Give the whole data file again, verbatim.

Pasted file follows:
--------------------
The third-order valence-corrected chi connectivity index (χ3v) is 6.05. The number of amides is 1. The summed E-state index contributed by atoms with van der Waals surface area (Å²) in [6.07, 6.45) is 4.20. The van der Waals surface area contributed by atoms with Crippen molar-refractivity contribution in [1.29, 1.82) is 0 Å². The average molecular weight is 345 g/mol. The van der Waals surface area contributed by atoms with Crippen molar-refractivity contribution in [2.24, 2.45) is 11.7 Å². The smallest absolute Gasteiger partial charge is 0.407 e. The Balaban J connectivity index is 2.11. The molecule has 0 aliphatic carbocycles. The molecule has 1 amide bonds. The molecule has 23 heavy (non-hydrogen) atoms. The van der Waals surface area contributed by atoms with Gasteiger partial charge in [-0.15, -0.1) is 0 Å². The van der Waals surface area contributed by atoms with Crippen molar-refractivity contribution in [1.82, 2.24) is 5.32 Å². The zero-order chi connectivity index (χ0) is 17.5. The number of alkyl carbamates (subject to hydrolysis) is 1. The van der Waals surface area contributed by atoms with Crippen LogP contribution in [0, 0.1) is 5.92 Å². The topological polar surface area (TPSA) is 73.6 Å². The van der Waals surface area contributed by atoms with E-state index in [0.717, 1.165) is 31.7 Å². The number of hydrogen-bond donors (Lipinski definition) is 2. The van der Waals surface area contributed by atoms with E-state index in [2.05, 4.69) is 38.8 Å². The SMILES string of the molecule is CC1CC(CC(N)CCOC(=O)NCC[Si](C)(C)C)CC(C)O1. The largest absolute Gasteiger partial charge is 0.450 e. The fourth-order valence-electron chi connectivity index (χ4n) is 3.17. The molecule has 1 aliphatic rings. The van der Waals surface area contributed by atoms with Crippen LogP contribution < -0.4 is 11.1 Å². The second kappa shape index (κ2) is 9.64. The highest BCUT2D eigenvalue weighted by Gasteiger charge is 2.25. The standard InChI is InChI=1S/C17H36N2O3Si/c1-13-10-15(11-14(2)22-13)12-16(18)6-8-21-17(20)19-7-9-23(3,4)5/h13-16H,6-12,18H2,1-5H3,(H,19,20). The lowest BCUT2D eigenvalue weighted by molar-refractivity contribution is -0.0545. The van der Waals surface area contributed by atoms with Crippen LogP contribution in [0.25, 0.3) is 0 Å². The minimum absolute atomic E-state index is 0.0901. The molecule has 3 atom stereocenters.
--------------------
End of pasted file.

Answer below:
The third-order valence-corrected chi connectivity index (χ3v) is 6.05. The number of amides is 1. The summed E-state index contributed by atoms with van der Waals surface area (Å²) in [6.07, 6.45) is 4.20. The van der Waals surface area contributed by atoms with Crippen molar-refractivity contribution in [1.29, 1.82) is 0 Å². The average molecular weight is 345 g/mol. The van der Waals surface area contributed by atoms with Crippen molar-refractivity contribution in [2.24, 2.45) is 11.7 Å². The smallest absolute Gasteiger partial charge is 0.407 e. The Balaban J connectivity index is 2.11. The molecule has 0 aliphatic carbocycles. The molecule has 1 amide bonds. The molecule has 23 heavy (non-hydrogen) atoms. The van der Waals surface area contributed by atoms with Gasteiger partial charge in [-0.15, -0.1) is 0 Å². The van der Waals surface area contributed by atoms with Crippen molar-refractivity contribution in [1.82, 2.24) is 5.32 Å². The zero-order chi connectivity index (χ0) is 17.5. The number of alkyl carbamates (subject to hydrolysis) is 1. The van der Waals surface area contributed by atoms with Crippen LogP contribution in [0, 0.1) is 5.92 Å². The topological polar surface area (TPSA) is 73.6 Å². The van der Waals surface area contributed by atoms with E-state index in [0.717, 1.165) is 31.7 Å². The number of hydrogen-bond donors (Lipinski definition) is 2. The van der Waals surface area contributed by atoms with E-state index in [2.05, 4.69) is 38.8 Å². The SMILES string of the molecule is CC1CC(CC(N)CCOC(=O)NCC[Si](C)(C)C)CC(C)O1. The largest absolute Gasteiger partial charge is 0.450 e. The fourth-order valence-electron chi connectivity index (χ4n) is 3.17. The molecule has 1 aliphatic rings. The van der Waals surface area contributed by atoms with Crippen LogP contribution < -0.4 is 11.1 Å². The second kappa shape index (κ2) is 9.64. The highest BCUT2D eigenvalue weighted by Gasteiger charge is 2.25. The standard InChI is InChI=1S/C17H36N2O3Si/c1-13-10-15(11-14(2)22-13)12-16(18)6-8-21-17(20)19-7-9-23(3,4)5/h13-16H,6-12,18H2,1-5H3,(H,19,20). The lowest BCUT2D eigenvalue weighted by molar-refractivity contribution is -0.0545. The van der Waals surface area contributed by atoms with Crippen LogP contribution in [0.25, 0.3) is 0 Å². The minimum absolute atomic E-state index is 0.0901. The molecule has 3 atom stereocenters.